Editor's note: This is the second in a four part series. The first part can be found if you click here
Despite the early success of Golden Harvest in the local market, Chow still harbored a desire on making it big in Hollywood with a new Chinese star. In the mid-70s, he was involved in a series of co-productions with British and Australian film companies of hybrid genre films with Cantonese and European stars. The best known of these titles were Stoner and The Man From Hong Kong, the latter featuring ex-007 George Lazenby as a kung fu fighting criminal kingpin with Jimmy Wang-Yu (a role originally written for Bruce Lee) as his nemesis, a relentless, Dirty Harry-styled HK cop. The movies were good fun but all died at their respective box-offices.
|Jackie Chan, pre-Golden Harvest, Drunken Master|
|Jackie Chan, Battle Creek Brawl|
Raymond Chow and Jackie Chan returned to Hong Kong where both were determined to make big names for themselves in the Cantonese movie industry. Hollywood could wait...
1980-1995: A Golden Era.Raymond Chow and Leonard Ho carefully planned and plotted the growth of Golden Harvest, and watched it become the biggest movie making entity since the heyday of the Shaw Brothers and Cathay dream factories from the 1950s and 60s.
In the vanguard of this expansion was Jackie Chan as star and director Chan’s films were often a ground breaking and death defying mix of action and comedy. His creative inspiration was a curious blend of Buster Keaton and Peking Opera, with a grab bag of influences in-between. The public loved Chan and his films. They also liked his screen family: a repertory of stars including Sammo Hung, Yuen Biao and Maggie Cheung.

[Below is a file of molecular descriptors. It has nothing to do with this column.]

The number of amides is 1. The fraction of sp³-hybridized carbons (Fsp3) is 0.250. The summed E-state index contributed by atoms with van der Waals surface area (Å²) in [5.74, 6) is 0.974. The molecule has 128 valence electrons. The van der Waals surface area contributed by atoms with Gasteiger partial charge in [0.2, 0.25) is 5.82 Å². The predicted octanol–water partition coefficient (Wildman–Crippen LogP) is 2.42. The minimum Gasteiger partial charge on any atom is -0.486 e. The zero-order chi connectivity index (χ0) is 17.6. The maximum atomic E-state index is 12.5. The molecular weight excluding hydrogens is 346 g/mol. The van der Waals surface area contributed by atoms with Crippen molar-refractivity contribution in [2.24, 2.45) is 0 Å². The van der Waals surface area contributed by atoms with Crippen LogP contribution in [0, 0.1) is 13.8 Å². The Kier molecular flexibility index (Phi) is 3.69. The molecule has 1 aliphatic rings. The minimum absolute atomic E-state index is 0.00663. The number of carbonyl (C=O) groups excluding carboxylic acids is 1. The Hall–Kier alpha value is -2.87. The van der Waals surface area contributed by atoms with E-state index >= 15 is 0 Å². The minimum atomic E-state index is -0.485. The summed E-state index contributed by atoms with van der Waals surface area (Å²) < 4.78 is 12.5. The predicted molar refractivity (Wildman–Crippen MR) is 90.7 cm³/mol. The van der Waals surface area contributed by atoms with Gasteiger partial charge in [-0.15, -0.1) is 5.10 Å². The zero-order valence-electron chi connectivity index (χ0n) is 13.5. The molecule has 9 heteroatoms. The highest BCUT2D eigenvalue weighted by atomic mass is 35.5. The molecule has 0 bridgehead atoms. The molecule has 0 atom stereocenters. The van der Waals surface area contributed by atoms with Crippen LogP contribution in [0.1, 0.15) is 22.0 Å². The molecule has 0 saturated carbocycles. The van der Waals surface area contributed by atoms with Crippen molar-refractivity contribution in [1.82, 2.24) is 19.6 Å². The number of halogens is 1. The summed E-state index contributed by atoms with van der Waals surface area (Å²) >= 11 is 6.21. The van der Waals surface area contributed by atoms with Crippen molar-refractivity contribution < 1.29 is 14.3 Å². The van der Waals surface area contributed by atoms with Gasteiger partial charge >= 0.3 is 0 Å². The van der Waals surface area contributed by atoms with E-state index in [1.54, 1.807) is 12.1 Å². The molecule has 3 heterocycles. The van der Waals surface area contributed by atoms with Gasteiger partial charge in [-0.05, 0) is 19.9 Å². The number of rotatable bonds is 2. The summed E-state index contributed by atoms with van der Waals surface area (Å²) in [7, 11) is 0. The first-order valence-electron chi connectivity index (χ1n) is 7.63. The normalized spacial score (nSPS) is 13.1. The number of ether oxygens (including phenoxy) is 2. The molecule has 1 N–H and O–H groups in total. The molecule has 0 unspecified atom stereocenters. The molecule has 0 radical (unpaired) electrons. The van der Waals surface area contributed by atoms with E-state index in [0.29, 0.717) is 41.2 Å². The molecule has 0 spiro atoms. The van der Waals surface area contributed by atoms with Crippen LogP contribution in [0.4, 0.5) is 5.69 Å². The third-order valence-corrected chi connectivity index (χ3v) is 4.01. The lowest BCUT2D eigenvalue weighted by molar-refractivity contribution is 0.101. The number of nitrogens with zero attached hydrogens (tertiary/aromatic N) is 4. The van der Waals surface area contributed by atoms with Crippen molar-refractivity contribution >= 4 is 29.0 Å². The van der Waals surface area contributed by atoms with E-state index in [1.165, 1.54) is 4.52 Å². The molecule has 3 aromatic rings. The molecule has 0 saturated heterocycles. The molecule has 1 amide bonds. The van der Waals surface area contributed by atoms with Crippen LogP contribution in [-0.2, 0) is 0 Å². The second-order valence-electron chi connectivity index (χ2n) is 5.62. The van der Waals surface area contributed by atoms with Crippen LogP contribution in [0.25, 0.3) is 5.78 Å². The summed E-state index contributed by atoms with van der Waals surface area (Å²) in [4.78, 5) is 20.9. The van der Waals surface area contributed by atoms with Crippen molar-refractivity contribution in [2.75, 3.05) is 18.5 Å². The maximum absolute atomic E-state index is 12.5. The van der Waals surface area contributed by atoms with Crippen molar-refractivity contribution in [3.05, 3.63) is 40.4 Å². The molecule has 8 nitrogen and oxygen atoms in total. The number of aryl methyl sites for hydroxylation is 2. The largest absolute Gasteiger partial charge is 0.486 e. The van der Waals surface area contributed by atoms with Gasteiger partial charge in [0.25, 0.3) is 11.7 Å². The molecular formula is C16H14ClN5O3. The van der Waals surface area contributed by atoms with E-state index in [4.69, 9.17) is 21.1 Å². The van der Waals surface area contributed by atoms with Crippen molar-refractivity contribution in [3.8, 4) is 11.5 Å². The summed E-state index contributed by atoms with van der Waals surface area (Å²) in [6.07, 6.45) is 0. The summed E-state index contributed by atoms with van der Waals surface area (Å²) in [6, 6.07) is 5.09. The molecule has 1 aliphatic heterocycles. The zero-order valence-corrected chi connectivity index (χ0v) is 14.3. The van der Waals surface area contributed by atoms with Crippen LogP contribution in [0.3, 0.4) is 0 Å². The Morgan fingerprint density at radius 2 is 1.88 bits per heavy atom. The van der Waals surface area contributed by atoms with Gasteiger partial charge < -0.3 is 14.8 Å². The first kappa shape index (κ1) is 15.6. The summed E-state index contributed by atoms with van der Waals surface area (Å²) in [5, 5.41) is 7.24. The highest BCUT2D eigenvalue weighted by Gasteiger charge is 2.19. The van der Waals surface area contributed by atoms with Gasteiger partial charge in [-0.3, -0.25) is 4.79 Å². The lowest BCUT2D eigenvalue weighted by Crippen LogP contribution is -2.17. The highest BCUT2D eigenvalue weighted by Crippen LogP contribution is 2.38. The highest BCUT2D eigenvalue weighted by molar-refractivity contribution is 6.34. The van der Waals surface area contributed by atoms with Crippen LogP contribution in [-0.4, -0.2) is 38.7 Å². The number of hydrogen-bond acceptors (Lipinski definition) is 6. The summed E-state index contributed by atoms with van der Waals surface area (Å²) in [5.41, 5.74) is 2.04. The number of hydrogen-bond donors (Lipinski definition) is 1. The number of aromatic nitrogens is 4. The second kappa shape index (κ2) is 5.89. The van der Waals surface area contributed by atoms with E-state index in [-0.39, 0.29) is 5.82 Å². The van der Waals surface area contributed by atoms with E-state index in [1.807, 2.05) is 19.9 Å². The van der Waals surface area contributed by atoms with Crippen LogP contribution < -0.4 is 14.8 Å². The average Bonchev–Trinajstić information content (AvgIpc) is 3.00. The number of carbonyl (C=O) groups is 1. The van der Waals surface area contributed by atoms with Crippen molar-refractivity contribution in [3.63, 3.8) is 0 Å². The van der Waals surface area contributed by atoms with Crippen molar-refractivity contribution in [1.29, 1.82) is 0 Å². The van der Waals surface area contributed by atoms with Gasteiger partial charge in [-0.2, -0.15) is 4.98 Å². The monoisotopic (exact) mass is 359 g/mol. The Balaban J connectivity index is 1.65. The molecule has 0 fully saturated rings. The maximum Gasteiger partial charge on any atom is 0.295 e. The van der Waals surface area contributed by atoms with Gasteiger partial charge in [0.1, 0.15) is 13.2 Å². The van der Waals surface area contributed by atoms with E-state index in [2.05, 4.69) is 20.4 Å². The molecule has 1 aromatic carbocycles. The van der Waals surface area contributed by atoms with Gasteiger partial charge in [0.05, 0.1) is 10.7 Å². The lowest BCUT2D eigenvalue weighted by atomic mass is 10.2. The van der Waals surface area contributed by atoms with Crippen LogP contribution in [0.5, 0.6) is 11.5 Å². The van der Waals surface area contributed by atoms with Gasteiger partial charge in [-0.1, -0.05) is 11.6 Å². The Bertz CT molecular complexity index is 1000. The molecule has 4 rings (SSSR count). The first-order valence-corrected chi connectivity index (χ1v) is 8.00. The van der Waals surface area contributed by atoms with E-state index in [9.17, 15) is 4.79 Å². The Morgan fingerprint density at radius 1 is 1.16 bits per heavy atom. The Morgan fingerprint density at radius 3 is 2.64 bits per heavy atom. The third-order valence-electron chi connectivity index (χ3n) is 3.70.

|A Chinese Ghost Story|
The 1980s which saw the continuing rise of Golden Harvest also witnessed the decline of the Shaw Brothers Film Studio. By the early 80s, Run Run Shaw and his business partners were investing heavily in Hong Kong television and developing the TVB commercial network. In hindsight, Chow and Shaw had avoided what could have been a protracted and damaging corporate stoush. In what appeared to be a tacit agreement, both businessmen decided to concentrate on their core activities and not seriously encroach on each other's markets. Golden Harvest did, however, benefit from the stars whom were being created by the now popular TVB studio. Future big screen names such as Chow Yun-Fat, Cherie Chung, Stephen Chow, Tony Leung Chiu-Wai and many others, all began their careers with TVB, which ultimately created a Hong Kong talent pool from which Golden Harvest selected the best.
|The Soong Sisters|